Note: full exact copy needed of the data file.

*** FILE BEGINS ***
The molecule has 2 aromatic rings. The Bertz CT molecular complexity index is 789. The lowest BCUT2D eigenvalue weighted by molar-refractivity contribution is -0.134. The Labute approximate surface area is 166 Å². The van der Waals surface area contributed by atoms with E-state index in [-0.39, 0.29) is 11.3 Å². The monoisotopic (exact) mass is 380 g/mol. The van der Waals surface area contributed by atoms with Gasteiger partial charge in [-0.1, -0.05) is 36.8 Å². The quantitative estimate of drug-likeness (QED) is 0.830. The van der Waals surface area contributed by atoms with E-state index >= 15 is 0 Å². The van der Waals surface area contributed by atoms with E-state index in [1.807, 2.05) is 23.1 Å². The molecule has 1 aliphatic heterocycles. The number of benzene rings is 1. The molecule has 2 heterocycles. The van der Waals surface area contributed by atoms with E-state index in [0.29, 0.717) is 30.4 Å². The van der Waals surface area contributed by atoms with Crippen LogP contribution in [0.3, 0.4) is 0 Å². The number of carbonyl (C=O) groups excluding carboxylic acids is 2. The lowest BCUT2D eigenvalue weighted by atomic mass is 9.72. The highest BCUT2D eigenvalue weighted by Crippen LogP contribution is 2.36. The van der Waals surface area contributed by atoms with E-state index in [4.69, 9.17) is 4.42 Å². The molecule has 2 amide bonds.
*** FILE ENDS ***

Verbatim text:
The molecule has 2 aromatic rings. The Bertz CT molecular complexity index is 789. The lowest BCUT2D eigenvalue weighted by molar-refractivity contribution is -0.134. The Labute approximate surface area is 166 Å². The van der Waals surface area contributed by atoms with E-state index in [-0.39, 0.29) is 11.3 Å². The monoisotopic (exact) mass is 380 g/mol. The van der Waals surface area contributed by atoms with Gasteiger partial charge in [-0.1, -0.05) is 36.8 Å². The quantitative estimate of drug-likeness (QED) is 0.830. The van der Waals surface area contributed by atoms with E-state index >= 15 is 0 Å². The van der Waals surface area contributed by atoms with E-state index in [1.807, 2.05) is 23.1 Å². The molecule has 1 aliphatic heterocycles. The number of benzene rings is 1. The molecule has 2 heterocycles. The van der Waals surface area contributed by atoms with E-state index in [0.29, 0.717) is 30.4 Å². The van der Waals surface area contributed by atoms with Crippen LogP contribution in [0.3, 0.4) is 0 Å². The number of carbonyl (C=O) groups excluding carboxylic acids is 2. The lowest BCUT2D eigenvalue weighted by atomic mass is 9.72. The highest BCUT2D eigenvalue weighted by Crippen LogP contribution is 2.36. The van der Waals surface area contributed by atoms with E-state index in [4.69, 9.17) is 4.42 Å². The molecule has 2 amide bonds.